The Games We Play: Dan Smith and a Rekindled Appreciation for Chess

After excelling at chess in his younger years, Dan Smith rediscovered the game he left behind for poker.

Tim Fiorvanti
Nov 16, 2022

The game of poker has pulled its stars from every corner of the world and every facet of life. A consistent winner could start anywhere, and with enough work and, perhaps, a few key breaks, it’s off and running toward poker stardom.

One common trait among players who rise to the top is a voraciously competitive nature. Fostered in any number of different ways prior to picking up the game of poker, and stoked in later years as a change of pace or release valve long after poker becomes a major part of their lives.

Take Dan Smith, for example. The 33-year-old New Jersey-born pro with nearly $40 million in career live tournament poker earnings as of October 2022, according to Hendon Mob. Smith found his first competitive outlet at a young age in one of the oldest and most popular games in the world, chess. But the start of Smith’s adventure came together in a roundabout way.

“I got a checkers set for Christmas when I was six, and I enjoyed it,” Smith recalled. “And then shortly after that, one day I wanted to play against my sister.”

A similar-looking board and some common letters combined for an error that would actually alter Smith’s trajectory in life.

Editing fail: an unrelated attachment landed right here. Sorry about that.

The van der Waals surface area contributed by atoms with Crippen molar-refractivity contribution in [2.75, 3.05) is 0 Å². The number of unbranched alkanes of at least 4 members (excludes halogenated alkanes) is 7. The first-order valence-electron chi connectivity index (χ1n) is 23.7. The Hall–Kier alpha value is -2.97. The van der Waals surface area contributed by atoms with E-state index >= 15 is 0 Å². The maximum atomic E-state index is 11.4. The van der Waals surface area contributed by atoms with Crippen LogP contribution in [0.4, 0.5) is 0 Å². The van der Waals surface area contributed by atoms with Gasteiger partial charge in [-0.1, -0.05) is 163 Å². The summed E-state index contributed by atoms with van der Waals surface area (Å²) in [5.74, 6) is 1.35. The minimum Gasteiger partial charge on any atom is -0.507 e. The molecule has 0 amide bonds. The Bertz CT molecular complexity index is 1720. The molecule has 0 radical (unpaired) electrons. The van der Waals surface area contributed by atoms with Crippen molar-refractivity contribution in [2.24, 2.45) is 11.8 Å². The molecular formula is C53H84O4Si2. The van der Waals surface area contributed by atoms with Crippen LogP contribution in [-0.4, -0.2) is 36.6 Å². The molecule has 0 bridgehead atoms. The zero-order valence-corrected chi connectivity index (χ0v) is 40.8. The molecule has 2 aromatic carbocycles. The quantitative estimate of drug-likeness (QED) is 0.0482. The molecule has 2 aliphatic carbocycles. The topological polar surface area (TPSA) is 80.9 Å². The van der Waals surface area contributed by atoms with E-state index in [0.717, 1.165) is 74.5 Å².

“It was C-H-E — [had to be a] checkerboard,” Smith said. “This must be it. But given I was six and I couldn’t read yet, I got the chess set [out instead]. Even though she was four and a half years older, I beat her the first day that we played. And then two days later, I beat my dad.”

Smith’s knack for the game was apparent, and within a short period of time, he was poised for an even greater challenge. Fortunately, another opportunity quickly presented itself.

“My parents felt that I was skilled at this thing. Well, it turns out the town I was in had a good chess scene,” Smith said. “Every Saturday, I would go to the Manalapan chess club, and from the age of seven, I started competing in serious tournaments.”

Those early games and study helped put Smith on a path upon which he’d become an accomplished chess player at an early age. But as Smith progressed into high school, another love was bubbling to the surface — poker.

Poker was both a new challenge and quickly became a profitable enterprise, as online cash games brought in a steady stream of money. Even as Smith’s efforts in the chess world paid off in the form of a scholarship to the University of Maryland, the combination of poker success and chess fatigue combined to change his narrative.

“I played chess quite seriously for maybe eight or nine years, and I kind of just hit a plateau,” Smith said. “And I got to a point where I decided it just didn’t feel particularly fun for me anymore.” Smith returned home to New Jersey the summer after his first year at Maryland, and never went back. Chess shifted to the back burner and Smith began to build his reputation in poker. A year later, his first major career tournament cash was a six-figure HPT title at Turning Stone Casino in Verona, New York at the age of 19.